New browser wars commence as Google ‘Chrome’ enters fray

2 Sep 2008

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Google Chrome video



Describing its accidentally leaked foray into the browser world currently dominated by Microsoft’s Explorer and Mozilla’s Firefox as a “fresh approach”, Google is hedging its bets on a more visually arresting and technologically diverse cyberspace.

In what can be called a ‘comic’ approach to launching a web browser, Google’s Sundar Pichai, vice-president of product management, and Linus Upson, engineering director, said that Google Chrome, which will be available today in more than 100 countries, will add value for users and help drive innovation on the internet.

The impact of this browser may hark back to the days of the browser wars in the Nineties when Netscape battled furiously against the onslaught of Microsoft’s Explorer.

This time, it took a comic book to kick-start the next phase of the browser wars.

“At Google, we have a saying: ‘Launch early and iterate’. While this approach is usually limited to our engineers, it apparently applies to our mailroom as well! As you may have read in the blogosphere, we hit ‘send’ a bit early on a comic book introducing our new open source browser, Google Chrome,” Pichau wrote.

The comic book revealing Google’s intentions can be accessed here.

 
“All of us at Google spend much of our time working inside a browser. We search, chat, email and collaborate in a browser. And in our spare time, we shop, bank, read news and keep in touch with friends – all using a browser. Because we spend so much time online, we began seriously thinking about what kind of browser could exist if we started from scratch and built on the best elements out there.

“We realised that the web had evolved from mainly simple text pages to rich, interactive applications and that we needed to completely rethink the browser. What we really needed was not just a browser, but also a modern platform for webpages and applications, and that’s what we set out to build.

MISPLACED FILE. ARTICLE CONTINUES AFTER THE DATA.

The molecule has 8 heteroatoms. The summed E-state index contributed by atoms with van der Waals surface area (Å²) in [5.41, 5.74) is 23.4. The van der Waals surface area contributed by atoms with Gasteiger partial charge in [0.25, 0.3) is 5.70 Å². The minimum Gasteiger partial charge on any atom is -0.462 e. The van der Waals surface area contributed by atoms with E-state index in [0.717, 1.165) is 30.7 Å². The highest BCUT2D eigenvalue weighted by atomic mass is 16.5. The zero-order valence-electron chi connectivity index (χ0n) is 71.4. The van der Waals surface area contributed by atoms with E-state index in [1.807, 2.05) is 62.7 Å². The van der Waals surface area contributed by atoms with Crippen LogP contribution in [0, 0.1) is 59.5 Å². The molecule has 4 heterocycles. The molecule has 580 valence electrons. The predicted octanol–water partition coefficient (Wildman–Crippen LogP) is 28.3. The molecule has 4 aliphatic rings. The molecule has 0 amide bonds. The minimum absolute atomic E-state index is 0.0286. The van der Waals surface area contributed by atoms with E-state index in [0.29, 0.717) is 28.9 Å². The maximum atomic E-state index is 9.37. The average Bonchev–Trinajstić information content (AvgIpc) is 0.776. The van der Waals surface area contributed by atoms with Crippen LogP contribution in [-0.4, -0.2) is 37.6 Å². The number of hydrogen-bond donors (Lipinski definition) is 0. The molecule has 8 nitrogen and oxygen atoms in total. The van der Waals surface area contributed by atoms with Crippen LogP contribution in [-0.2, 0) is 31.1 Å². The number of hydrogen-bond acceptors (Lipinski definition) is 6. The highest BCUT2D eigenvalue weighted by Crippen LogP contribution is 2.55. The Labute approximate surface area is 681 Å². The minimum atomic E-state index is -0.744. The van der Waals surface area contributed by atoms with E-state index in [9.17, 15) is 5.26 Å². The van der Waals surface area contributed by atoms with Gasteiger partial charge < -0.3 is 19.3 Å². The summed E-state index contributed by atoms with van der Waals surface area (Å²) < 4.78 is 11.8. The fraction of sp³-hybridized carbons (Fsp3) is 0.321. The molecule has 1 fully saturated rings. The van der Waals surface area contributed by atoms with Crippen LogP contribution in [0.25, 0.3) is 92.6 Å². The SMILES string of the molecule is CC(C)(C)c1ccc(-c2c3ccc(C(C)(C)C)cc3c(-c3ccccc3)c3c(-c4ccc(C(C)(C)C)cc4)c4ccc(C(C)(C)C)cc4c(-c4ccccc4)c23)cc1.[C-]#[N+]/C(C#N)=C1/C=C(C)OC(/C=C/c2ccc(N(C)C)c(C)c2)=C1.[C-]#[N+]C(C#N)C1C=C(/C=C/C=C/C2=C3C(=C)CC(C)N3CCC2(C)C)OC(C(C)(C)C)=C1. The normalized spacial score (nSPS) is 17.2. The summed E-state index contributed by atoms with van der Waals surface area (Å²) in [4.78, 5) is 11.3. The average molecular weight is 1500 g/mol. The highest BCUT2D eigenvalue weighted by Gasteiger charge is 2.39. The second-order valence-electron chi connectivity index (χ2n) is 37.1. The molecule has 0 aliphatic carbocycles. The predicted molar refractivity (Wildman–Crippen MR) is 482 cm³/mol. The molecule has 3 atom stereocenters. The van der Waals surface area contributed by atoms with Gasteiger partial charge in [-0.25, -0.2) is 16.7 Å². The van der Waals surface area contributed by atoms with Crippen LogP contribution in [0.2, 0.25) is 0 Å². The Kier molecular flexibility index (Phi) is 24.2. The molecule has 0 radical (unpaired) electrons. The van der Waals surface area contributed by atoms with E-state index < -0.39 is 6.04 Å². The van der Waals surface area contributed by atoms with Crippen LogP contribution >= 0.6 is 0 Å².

“On the surface, we designed a browser window that is streamlined and simple. To most people, it isn’t the browser that matters. It’s only a tool to run the important stuff – the pages, sites and applications that make up the web. Like the classic Google homepage, Google Chrome is clean and fast. It gets out of your way and gets you where you want to go,” Pichau said.

Google’s engineers were able to build the foundation of a browser they claim runs today’s complex web applications much more effectively.

“By keeping each tab in an isolated ‘sandbox’, we were able to prevent one tab from crashing another and provide improved protection from rogue sites. We improved speed and responsiveness across the board. We also built a more powerful JavaScript engine, V8, to power the next generation of web applications that aren’t even possible in today’s browsers.

“This is just the beginning – Google Chrome is far from done. We’re releasing this beta for Windows to start the broader discussion and hear from you as quickly as possible. We’re hard at work building versions for Mac and Linux too, and will continue to make it even faster and more robust.”

Pichai and Upson said the Google development team owe a great debt to many open source projects.

“We’ve used components from Apple’s WebKit and Mozilla’s Firefox, among others – and in that spirit, we are making all of our code open source as well. We hope to collaborate with the entire community to help drive the web forward.”

By John Kennedy

Pictured: scene from the comic book Google used to introduce its new web browser, Google Chrome

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Editor John Kennedy is an award-winning technology journalist.

editorial@siliconrepublic.com